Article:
Wildfire management strategies

A BC Wildfire Service firefighter conducts a planned ignition

The tactics and strategies used to manage wildfires depend on several factors. The top priority is always human life and safety. Confronted by an average of 1,600 wildfires each year, highly trained fire crews are successful in containing 94% of all wildfires (rank 1-4) in B.C. by 10 a.m. the following day.

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Fire suppression

Planning is critical to success. Wildfire management strategies and tactics are determined based on location and proximity to values, fire weather, fire activity and resources available. Following are some key wildfire management strategies to suppress active wildfires. BC Wildfire Service reports on the progress of wildfire management using stages of control.

The BC Wildfire Service considers these questions when managing a wildfire.

The basic principle of fire suppression is to break the fire triangle. That means removing at least one of either heatfuel or oxygen.

The Fire Triangle

fire triangle shows that a combination of heat, fuel and oxygen are required to start a fire

Reducing heat

BC Wildfire Service fire retardant truck

Heat is a key factor in wildfire growth. By reducing heat, crews can control the movement of a wildfire. 

The best way to reduce heat on a wildfire is to add water. Water cools the temperature of fuels and creates humidity, which reduces fire intensity. Water is delivered precisely using ground crews, equipment and aircraft by: 

  • Setting hose lines and spraying water directly on the fire or near the fire to prevent it from advancing
  • Bucketing with a helicopter
  • Spraying water from a water tenders (water truck)
  • Dropping water from a water skimming aircraft

Reducing fuel

Removing fuel is a common firefighting tactic. While it does not put the fire out, it can slow a fire's progress significantly and cause it to burn itself out.

Control lines

A control line slows the progress of a large wildfire

An effective way to slow down a wildfire's progress is to establish control lines, also called fire guard. These look like wide paths or dirt roads where all fuel is removed from the ground. Control lines can be built by hand or with heavy equipment like bulldozers and excavators. They vary in size depending on the size of the fire. Control lines can also be built using natural features such as lakes, rivers and ridges. Aggressive wildfires are too dangerous to attack directly, so control lines are built farther from the fire's edge.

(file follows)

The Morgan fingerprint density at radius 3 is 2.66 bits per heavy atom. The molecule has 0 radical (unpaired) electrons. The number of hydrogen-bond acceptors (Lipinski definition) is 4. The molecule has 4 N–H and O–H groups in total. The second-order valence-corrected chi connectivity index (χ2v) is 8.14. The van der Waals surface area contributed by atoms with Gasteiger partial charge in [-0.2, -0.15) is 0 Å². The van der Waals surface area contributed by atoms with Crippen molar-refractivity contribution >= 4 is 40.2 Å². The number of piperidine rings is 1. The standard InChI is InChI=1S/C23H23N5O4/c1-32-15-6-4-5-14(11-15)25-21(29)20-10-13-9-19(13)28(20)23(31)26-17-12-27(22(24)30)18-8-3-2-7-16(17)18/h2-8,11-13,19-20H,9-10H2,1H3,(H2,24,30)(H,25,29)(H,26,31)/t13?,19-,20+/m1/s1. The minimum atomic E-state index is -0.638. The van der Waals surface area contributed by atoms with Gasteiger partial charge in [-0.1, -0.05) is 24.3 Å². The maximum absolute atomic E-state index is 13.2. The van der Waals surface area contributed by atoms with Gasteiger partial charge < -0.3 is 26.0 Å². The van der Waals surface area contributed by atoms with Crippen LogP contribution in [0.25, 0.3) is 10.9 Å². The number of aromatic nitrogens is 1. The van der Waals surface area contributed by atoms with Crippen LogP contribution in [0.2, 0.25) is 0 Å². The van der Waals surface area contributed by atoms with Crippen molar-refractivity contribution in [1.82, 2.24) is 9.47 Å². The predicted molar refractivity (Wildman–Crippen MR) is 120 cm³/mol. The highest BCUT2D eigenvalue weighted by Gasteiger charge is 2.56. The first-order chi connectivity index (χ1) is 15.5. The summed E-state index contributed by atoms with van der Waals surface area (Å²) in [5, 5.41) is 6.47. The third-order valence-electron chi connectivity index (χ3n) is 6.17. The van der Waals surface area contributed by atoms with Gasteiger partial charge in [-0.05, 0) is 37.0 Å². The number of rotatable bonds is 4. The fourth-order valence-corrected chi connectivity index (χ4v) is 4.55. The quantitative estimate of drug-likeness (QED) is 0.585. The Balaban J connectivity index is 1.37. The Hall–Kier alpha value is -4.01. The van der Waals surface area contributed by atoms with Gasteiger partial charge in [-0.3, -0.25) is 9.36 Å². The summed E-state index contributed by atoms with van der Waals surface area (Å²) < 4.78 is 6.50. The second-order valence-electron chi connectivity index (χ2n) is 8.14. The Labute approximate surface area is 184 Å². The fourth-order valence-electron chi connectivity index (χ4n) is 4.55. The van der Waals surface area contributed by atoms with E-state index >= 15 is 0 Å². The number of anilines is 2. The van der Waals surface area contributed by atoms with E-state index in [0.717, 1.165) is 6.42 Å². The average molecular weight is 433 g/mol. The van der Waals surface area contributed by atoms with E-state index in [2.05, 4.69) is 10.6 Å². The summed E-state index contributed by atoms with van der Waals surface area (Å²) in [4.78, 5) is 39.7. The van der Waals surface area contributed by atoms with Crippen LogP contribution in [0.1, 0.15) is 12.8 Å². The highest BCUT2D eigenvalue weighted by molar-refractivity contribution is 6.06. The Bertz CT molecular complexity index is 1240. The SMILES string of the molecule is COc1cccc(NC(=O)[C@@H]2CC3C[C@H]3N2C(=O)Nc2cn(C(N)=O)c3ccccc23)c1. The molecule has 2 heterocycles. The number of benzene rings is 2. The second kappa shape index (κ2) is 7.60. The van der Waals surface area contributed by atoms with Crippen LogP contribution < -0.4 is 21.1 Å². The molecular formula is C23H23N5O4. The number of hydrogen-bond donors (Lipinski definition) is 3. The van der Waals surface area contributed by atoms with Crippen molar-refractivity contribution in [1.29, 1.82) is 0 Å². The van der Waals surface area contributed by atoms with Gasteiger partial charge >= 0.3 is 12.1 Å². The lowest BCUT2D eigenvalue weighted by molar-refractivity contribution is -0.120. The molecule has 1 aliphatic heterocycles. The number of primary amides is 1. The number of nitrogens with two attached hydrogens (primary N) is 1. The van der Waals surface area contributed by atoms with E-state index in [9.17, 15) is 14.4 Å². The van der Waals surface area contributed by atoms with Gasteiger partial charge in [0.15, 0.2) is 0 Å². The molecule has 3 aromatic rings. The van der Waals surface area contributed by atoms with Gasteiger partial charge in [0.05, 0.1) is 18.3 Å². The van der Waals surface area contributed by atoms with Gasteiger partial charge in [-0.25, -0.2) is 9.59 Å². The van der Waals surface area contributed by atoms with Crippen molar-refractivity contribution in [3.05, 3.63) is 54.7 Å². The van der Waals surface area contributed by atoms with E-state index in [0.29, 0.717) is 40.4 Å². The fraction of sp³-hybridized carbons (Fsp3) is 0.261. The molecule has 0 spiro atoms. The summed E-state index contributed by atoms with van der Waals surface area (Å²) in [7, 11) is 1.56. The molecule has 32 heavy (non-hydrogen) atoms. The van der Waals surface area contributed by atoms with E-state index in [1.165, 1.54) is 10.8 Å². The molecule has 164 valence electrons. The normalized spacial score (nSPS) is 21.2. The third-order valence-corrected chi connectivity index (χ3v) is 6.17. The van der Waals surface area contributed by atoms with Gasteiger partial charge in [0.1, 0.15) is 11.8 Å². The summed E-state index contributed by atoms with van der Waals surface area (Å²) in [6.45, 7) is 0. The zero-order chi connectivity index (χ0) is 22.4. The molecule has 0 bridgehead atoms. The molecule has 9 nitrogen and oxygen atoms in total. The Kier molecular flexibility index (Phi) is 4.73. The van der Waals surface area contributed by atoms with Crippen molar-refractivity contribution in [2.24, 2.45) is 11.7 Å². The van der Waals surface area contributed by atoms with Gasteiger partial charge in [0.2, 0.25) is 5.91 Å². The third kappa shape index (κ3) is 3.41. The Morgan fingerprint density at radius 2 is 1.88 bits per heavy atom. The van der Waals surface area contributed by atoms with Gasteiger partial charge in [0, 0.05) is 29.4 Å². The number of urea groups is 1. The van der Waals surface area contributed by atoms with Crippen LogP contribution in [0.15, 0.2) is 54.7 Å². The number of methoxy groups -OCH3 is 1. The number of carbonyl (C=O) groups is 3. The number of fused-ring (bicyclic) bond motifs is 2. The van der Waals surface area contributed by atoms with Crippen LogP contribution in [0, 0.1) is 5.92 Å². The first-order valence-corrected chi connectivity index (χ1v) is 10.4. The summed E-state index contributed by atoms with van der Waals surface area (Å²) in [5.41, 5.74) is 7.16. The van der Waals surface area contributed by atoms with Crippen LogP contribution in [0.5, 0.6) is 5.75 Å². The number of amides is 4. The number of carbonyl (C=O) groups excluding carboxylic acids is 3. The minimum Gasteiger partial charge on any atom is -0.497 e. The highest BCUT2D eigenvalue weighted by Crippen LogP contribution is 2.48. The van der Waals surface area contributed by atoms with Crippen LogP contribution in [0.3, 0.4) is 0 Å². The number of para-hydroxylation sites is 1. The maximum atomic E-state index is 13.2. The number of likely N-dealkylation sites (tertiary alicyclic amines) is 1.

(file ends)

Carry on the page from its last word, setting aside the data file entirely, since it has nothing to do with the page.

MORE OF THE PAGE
Planned ignitions

BC Wildfire Service firefighter conducts a planned ignition

Another effective tactic to control an advancing fire is to "burn-off" fuel between the fire's edge and control lines. Burn operations are coordinated by skilled and experienced firefighters and risk is mitigated with careful planning using fire weather information. Even though igniting unburned fuel adds more fire to the landscape, it allows BC Wildfire Service to control the spread of wildfire and protect critical values.

Reducing oxygen

Fire retardants, foam and water can help suppress a fire by cooling it down and smothering it. Retardant and foam are the most effective because they don't evaporate as quickly as water. 

Retardant

BC Wildfire Service airtanker drops retardant on a fire

Retardants, commonly recognized by their bright red colour, are usually dropped ahead of an advancing fire by airtankers and helicopters to help contain the wildfire. The colouring allows fire crews to easily see where the retardant has landed. 

Retardants contain ammonium salts and are essentially water-soluble, industrial-strength fertilizer (with colouring added) that affect the burning process of forest fuels. When flames come into contact with retardant, the resulting reaction releases a combination of water and carbon dioxide that helps cool and suffocate the fire.

Foam

BC Wildfire Service helicopter drops foam on a fire

Foam can also be used to help suppress a wildfire. It absorbs the heat from combustion while its bubble structure slowly releases water, which is absorbed by wood fuels.

Depending on the ratio of water to foam concentrate, the resulting mixture is either a “dry” or “wet” foam. Dry foams have smaller, high-insulation bubbles that offer greater heat absorption, while wet foams have larger bubbles that allow water to penetrate forest fuels more easily. Wet foams are generally considered to be more effective fire suppressants because dry foams are difficult to apply effectively (often getting caught in wind currents or tree canopies).

For further information, learn more about the response types and attack methods employed by BC Wildfire Service.

Frequently asked questions

The BC Wildfire Service prioritizes its response to wildfires to help protect our most valuable assets:

  • The top priority is always human life and safety.
  • The second priority is property.
  • The third priority is the protection of areas with high environmental values (community watersheds, habitat for species at risk, etc.)
  • The fourth priority is resource values (timber harvesting sites, resource extraction sites, etc.)

Yes, the BC Wildfire Service recognizes wildfire can be a valuable ecological process. Wildfire is a natural component of B.C.’s ecosystems, so when a wildfire is burning away from people, property, environmental values or resource values, it can actually be more beneficial than harmful in the long term.

Yes, once aware of an incident, the BC Wildfire Service responds to every wildfire in British Columbia. The type of response varies greatly depending on the location and behaviour of a wildfire. "Response" might be as simple as just monitoring the wildfire.